It is not that I'm uninterested in or unsympathetic to the concern for finding and elaborating discontinuity, flows, ruptures, etc. I am just concerned that these don't turn into generalizable categories in their own right; I am interested, that is, in the specific application of discontinuity, the specific facts (historical, material) of rupture.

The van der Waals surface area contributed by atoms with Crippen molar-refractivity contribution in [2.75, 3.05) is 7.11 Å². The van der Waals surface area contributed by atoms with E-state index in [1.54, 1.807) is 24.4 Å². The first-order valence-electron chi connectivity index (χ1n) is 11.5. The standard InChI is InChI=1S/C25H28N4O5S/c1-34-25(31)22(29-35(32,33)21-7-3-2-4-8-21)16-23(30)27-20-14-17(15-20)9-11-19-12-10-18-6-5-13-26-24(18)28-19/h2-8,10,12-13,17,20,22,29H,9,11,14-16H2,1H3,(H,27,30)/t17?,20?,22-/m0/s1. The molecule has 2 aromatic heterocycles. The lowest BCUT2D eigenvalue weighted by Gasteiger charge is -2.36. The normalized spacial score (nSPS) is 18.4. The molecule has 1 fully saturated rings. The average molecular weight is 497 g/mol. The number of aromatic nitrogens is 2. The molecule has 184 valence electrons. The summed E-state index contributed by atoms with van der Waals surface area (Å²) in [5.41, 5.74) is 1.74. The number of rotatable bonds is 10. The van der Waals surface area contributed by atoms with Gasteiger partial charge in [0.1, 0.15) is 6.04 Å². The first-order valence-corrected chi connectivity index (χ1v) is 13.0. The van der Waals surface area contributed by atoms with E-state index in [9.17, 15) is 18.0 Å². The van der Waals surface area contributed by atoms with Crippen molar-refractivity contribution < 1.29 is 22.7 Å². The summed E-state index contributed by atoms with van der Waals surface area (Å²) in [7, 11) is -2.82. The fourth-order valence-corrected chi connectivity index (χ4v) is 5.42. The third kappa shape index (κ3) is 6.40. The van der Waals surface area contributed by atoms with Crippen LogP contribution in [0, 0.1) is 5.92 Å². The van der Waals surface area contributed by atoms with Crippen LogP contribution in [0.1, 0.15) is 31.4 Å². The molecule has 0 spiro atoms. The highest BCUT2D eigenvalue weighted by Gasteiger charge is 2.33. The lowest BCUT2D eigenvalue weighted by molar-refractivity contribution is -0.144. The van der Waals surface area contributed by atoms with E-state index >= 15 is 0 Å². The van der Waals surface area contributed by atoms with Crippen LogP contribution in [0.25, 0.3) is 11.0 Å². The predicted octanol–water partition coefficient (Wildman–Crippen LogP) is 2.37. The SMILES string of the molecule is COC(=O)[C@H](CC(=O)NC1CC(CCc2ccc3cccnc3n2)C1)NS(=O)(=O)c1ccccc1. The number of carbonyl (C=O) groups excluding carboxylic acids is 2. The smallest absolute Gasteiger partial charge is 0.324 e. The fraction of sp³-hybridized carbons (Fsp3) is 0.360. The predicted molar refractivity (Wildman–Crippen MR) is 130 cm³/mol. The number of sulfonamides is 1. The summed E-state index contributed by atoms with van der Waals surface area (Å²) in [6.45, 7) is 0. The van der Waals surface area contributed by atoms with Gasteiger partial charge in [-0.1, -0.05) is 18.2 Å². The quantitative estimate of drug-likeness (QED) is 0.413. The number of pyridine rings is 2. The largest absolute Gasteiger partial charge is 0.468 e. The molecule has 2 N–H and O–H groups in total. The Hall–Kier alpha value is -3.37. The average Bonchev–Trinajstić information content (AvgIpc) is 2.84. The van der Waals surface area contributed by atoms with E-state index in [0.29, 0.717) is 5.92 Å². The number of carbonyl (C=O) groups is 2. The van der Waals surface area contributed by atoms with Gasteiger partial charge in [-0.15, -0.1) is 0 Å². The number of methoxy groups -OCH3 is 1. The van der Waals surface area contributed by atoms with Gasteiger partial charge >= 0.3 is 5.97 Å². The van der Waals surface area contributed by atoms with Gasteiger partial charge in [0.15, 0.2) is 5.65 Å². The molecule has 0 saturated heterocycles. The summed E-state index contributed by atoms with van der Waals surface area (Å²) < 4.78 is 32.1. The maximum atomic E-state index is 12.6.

We must ask ourselves what purpose is ultimately served by this suspension of all the accepted unities, if, in the end, we return to the unities we pretended to question at the outset. In fact, the systematic erasure of all given unities enables us first of all to restore to the statement the specificty of its occurence, and to show that discontinuity is one of those great accidents that create cracks not only in the geology of history, but also in the simple facts of the statement; it emerges in its historial irruption; what we try to examine is the incison it makes, that irreducible--and very often tiny--emergence. However banal it may be, however unimportant its consequences may appear to be, however quickly it may be forgotten after its appearance, however little heard or however badly deciphered we may suppose it to be, a statement is always an event that neither the language (langue) nor the meaning can quite exhaust. It is certainly a strange event: first, because on the one hand it is linked to the gesture of writing or to the articulation of speech, and also on the other hand it opens up to itself a residual existence in the field of a memory, or in the materiality of manuscripts, books, or any other form of recording; secondly, because like every event, it is unique, yet subject to repetition, transformaton, and reactivation; thirdly, because it is linked not only to the situations that provoke it, and to the consequences that it gives rise to, but at the same time, and in accordance with a quite different modality, to the statements that precede and follow it. (28 The Archeology of Knowledge).